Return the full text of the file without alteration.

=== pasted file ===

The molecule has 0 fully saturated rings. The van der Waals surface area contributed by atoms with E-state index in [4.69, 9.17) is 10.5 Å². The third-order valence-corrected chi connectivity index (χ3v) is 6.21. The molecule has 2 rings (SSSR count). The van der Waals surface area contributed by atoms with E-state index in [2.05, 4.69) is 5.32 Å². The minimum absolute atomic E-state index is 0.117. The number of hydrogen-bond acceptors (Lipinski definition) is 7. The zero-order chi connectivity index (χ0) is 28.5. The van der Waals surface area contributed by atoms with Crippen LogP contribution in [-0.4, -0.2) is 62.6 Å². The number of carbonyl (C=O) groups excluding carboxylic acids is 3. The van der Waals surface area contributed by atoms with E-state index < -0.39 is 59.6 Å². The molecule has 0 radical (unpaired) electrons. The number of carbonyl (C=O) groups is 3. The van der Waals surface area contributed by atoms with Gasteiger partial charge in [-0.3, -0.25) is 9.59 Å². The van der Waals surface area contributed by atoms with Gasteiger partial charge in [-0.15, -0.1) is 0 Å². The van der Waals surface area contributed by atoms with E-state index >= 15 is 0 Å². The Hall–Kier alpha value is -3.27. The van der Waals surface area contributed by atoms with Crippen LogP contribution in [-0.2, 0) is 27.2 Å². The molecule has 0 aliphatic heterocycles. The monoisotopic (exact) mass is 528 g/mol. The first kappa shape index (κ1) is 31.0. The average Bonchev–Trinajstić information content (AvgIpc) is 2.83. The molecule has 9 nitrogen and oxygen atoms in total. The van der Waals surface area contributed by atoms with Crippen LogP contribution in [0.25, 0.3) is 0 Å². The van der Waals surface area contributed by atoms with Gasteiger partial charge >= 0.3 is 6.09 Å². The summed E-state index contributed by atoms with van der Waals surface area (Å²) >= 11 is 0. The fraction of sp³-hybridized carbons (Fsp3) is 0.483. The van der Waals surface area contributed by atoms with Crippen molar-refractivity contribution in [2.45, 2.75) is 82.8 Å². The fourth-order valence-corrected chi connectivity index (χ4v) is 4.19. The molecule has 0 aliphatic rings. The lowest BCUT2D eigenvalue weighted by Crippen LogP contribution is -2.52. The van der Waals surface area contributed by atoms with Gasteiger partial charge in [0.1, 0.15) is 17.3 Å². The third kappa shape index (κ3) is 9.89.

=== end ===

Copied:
The molecule has 0 fully saturated rings. The van der Waals surface area contributed by atoms with E-state index in [4.69, 9.17) is 10.5 Å². The third-order valence-corrected chi connectivity index (χ3v) is 6.21. The molecule has 2 rings (SSSR count). The van der Waals surface area contributed by atoms with E-state index in [2.05, 4.69) is 5.32 Å². The minimum absolute atomic E-state index is 0.117. The number of hydrogen-bond acceptors (Lipinski definition) is 7. The zero-order chi connectivity index (χ0) is 28.5. The van der Waals surface area contributed by atoms with Crippen LogP contribution in [-0.4, -0.2) is 62.6 Å². The number of carbonyl (C=O) groups excluding carboxylic acids is 3. The van der Waals surface area contributed by atoms with E-state index < -0.39 is 59.6 Å². The molecule has 0 radical (unpaired) electrons. The number of carbonyl (C=O) groups is 3. The van der Waals surface area contributed by atoms with Gasteiger partial charge in [-0.3, -0.25) is 9.59 Å². The van der Waals surface area contributed by atoms with Gasteiger partial charge in [-0.15, -0.1) is 0 Å². The van der Waals surface area contributed by atoms with E-state index >= 15 is 0 Å². The Hall–Kier alpha value is -3.27. The van der Waals surface area contributed by atoms with Crippen LogP contribution in [-0.2, 0) is 27.2 Å². The molecule has 0 aliphatic heterocycles. The monoisotopic (exact) mass is 528 g/mol. The first kappa shape index (κ1) is 31.0. The average Bonchev–Trinajstić information content (AvgIpc) is 2.83. The molecule has 9 nitrogen and oxygen atoms in total. The van der Waals surface area contributed by atoms with Crippen LogP contribution in [0.25, 0.3) is 0 Å². The van der Waals surface area contributed by atoms with Gasteiger partial charge >= 0.3 is 6.09 Å². The summed E-state index contributed by atoms with van der Waals surface area (Å²) >= 11 is 0. The fraction of sp³-hybridized carbons (Fsp3) is 0.483. The van der Waals surface area contributed by atoms with Crippen molar-refractivity contribution in [2.45, 2.75) is 82.8 Å². The fourth-order valence-corrected chi connectivity index (χ4v) is 4.19. The molecule has 0 aliphatic rings. The lowest BCUT2D eigenvalue weighted by Crippen LogP contribution is -2.52. The van der Waals surface area contributed by atoms with Gasteiger partial charge in [0.1, 0.15) is 17.3 Å². The third kappa shape index (κ3) is 9.89.